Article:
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Can a Stepparent Seek Child Possession in Texas?

Stepparents can play an important role in the upbringing of a child. In most cases, though, their legal right to child possession (custody) in Texas is limited. However, non-relatives who have played an important role in the child’s life and acted as a primary caretaker may be able to gain legal custody in certain circumstances.

A stepparent may seek conservatorship of the child if that child has been in the stepparent’s care and possession for at least six months, and as long as such a petition is filed within 90 days of the child leaving the stepparent’s care. Other considerations include:

  • If a stepparent or other non-parent is appointed the sole managing conservator, he or she assumes the rights and duties of a parent, including making decisions about primary residence, education and medical care.
  • In addition, Texas law requires a non-parent who has been appointed managing conservator of a child to file a report with the court every 12 months concerning the child’s welfare.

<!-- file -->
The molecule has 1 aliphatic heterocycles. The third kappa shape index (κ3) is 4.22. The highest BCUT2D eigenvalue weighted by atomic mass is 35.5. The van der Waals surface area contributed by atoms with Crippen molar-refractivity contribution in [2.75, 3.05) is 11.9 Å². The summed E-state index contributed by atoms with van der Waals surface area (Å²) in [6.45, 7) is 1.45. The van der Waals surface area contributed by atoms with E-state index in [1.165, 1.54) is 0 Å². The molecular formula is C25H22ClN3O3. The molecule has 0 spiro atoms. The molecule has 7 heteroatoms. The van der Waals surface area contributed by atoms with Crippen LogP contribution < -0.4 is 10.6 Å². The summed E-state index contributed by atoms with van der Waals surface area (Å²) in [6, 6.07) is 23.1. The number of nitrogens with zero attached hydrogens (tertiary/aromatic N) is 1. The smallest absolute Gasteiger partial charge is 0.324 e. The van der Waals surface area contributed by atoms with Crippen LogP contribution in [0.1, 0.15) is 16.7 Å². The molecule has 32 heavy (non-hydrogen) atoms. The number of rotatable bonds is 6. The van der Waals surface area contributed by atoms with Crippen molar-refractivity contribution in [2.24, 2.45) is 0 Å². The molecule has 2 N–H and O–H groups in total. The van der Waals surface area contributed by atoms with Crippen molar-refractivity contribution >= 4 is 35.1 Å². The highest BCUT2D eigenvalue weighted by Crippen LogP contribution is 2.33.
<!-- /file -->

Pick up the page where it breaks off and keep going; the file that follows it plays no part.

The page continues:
• A non-parent who is appointed a joint managing conservator has the same rights and responsibilities, except that they are shared with either another non-parent or with a parent of the child.

It is important to remember that stepparents who adopt children have different legal rights. If the stepparent has previously gone through the procedure of legally adopting the child, then the stepparent has the same rights and obligations as a biological parent, including the right to seek possession of that child.

Texas family law is very complex, and each set of circumstances is unique. If you need legal representation concerning stepparent custody, consult an experienced child custody attorney.

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Robert Reid McInvale
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Robert Reid McInvale is an experienced family law attorney with a comprehensive practice in Houston. He provides dedicated and strong advocacy for his clients, helping them with all the issues surrounding their divorce, separation, child custody, and other marriage and family matters. Attorney McInvale—Reid to clients and friends—seemed destined for a law career. Born while his father was attending Emory University Law School, Reid grew up in Manchester, GA. His father was the city attorney for many years, as well as head of the Manchester Chamber of Commerce. It is in the family blood to become lawyers and help people get justice. U.S. Supreme Court Chief Justice John Marshall is part of the McInvale family tree.

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